Forecaster Forum: Anti-oil agenda ignores the facts in South Portland
For more than a century the working waterfront has been both a vibrant part of South Portland's local economy and served as Maine's most important connection to global energy markets.
Today, a billion gallons a year of refined petroleum products flow safely through the community's waterfront terminals and on to local gasoline stations, heating oil dealers, and other local energy suppliers.
The infrastructure it takes to serve the energy needs of South Portland consumers would not exist today were it not for a long tradition of cooperation between industry, the community and regulators at the local, state and federal levels. The very foundation of that cooperation is a reliance on fact-based science.
Energy Citizens is hard at work in South Portland to make sure that fabricated facts and hysteria are not used to force unwanted and unwise change on the waterfront and the responsible operators who work hard everyday to meet Maine's energy needs. This organization exists to educate and empower citizens concerned about maintaining our access to abundant and secure supplies of energy.
The issues Energy Citizens works on are often national in scale, but can sometimes play out on local stages, as is the case here in South Portland.
More than a year ago activists with a narrow, off-oil agenda starting spreading misinformation about a type of crude oil that originates in the Canadian oil sands of western Canada. Using the made-up term "tar sands" they have been making the case that Canadian oil sands represents a grave threat to South Portland and its residents. The Portland Pipe Line Corp. has said repeatedly and as recently as last week the company has no pending, planned or imminent proposal to reverse the flow of its pipeline.
The oil sands is a geological formation of sand, clay and heavy oil known as bitumen. At approximately 168 billion barrels, bitumen is known to be the world's third-largest supply of energy and will play a critical role in achieving North American energy independence. As another long, cold Maine winter draws to an end, we all need to be thinking about improving our region's access to energy.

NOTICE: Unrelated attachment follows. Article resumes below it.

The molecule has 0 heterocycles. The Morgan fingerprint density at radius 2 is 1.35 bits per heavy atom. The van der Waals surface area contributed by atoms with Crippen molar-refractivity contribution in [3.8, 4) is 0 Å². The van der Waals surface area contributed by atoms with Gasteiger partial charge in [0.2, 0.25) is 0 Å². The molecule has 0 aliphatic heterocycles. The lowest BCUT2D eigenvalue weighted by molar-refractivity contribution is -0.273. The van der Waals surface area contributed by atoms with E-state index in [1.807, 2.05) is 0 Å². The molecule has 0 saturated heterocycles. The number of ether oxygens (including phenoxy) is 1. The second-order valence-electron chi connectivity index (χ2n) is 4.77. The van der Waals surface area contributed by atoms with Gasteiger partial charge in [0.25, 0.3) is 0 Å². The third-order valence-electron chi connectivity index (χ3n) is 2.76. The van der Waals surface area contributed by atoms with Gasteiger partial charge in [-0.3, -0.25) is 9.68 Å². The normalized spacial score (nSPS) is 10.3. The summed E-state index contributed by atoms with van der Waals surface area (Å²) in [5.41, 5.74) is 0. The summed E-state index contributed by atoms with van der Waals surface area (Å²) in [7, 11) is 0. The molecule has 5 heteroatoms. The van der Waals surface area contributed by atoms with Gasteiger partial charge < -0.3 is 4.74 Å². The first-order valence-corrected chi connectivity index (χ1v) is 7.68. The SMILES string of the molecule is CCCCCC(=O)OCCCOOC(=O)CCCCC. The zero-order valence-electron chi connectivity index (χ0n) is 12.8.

The Canadian oil sands formation has been a source of energy in western Canada for decades and, thanks to advancements in extraction technology and global energy economics, is already a part of our energy mix today. Crude from the oil sands is already in your cars and trucks and in your heating oil.
The U.S. State Department and the National Academy of Sciences have each concluded over the last 12 months that crude derived from the oil sands in Canada presents no greater risk than traditional crude oils. Despite the clear, peer-reviewed science from these reports, activists opposed to the use of fossil fuels continue to use trumped-up tales about so-called tar sands to target South Portland's working waterfront.
Local residents do not have to compare scientific reports to get a sense of how far fossil fuel opponents will go to change the face of South Portland's waterfront and the very future of this community.
Last summer, nearly 3,800 South Portland voters responded to warnings about a non-existent reversal project at Portland Pipe Line that supposedly would have included the construction of two mammoth, toxin-emitting smokestacks at Bug Light Park. There were, of course, no active plans last summer to reverse the pipeline and many petition signers ended up voting against the overly broad and divisive Waterfront Protection Ordinance in November when they learned the truth.
Again and again, WPO backers knocked on doors last fall promising it would be business as usual for the waterfront if local voters enacted their tar sands ordinance. However, every paper that took a position on the WPO and five of South Portland's seven city councilors argued the ordinance was too broad and should be defeated.
After their loss at the polls those who pushed hardest for passage of the WPO turned their sights back to the City Council, pushing for immediate action. The council pressed ahead with an ordinance committee, despite assurances from Portland Pipe Line – a trusted South Portland neighbor for 70 years – that there is no proposed, pending or imminent plan to reverse the flow of its pipeline.
If you are concerned about maintaining South Portland's working waterfront and maintaining Maine's links to energy markets please join the conversation and make your opinion known. Also consider enrolling in Energy Citizens to get the tools to be an informed energy consumer and citizen.
John Quinn, a South Portland native, is executive director of the New England Petroleum Council.